The Role of Meeting Exercise and Nutrition Guidelines on Sleep during Pregnancy

Traci A. McCarthy, Sarah M. Velez, Jennifer F. Buckman, Andrea M. Spaeth

Research output: Contribution to journalArticlepeer-review


Sleep disturbances are common during pregnancy. This study determined whether meeting physical activity or dietary guidelines during pregnancy was associated with improved sleep. Third trimester pregnant women (n = 49, 31.9 ± 4.1 years) completed physical activity and sleep questionnaires and then wore a wrist actigraph 24 h/day and completed three 24 h dietary recalls across two weeks. Participants who reported meeting physical activity guidelines (>150 min moderate-to-vigorous physical activity [MVPA]/week, n = 23) or dietary guidelines (≥1.1 g protein/kg body weight/day, n = 26 or ≥25 g fiber/day, n = 16) were compared to those who were physically inactive (<90 min/week) or did not meet dietary guidelines, respectively. Multivariate ANOVAs and Mann–Whitney U tests compared groups and correlations were conducted between physical activity, diet, and sleep variables. Physical activity groups did not differ in objective sleep measures (ps > 0.05); however, the active group reported better sleep quality (p = 0.049). Those who met protein guidelines exhibited longer sleep duration and less wake-after-sleep-onset (ps < 0.05). Across all participants, higher weekly MET mins/week of MVPA associated with better sleep quality (p = 0.02), and a diet higher in fat and lower in carbohydrates associated with longer sleep duration (ps < 0.05). Meeting physical activity and nutrition guidelines positively associates with improved sleep, with protein associated with objective measures and physical activity with subjective measures.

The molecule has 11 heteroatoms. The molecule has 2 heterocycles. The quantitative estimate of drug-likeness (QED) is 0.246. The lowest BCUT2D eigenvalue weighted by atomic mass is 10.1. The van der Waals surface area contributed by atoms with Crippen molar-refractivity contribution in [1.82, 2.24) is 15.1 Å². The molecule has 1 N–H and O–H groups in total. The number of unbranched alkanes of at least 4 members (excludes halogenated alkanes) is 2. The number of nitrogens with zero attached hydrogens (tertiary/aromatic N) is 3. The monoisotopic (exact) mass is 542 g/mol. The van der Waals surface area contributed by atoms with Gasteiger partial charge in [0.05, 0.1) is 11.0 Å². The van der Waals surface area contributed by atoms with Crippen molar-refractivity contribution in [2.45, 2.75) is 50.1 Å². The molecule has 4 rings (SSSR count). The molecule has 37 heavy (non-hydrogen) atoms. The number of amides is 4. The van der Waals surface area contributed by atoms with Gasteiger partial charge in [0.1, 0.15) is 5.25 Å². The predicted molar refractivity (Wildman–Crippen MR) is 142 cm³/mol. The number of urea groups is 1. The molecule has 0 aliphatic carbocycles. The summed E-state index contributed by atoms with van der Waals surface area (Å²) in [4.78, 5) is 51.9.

Original languageEnglish (US)
Article number4213
Issue number19
StatePublished - Oct 2023

All Science Journal Classification (ASJC) codes

  • Food Science
  • Nutrition and Dietetics


  • exercise
  • nutrition
  • perinatal
  • sleep
  • women’s health


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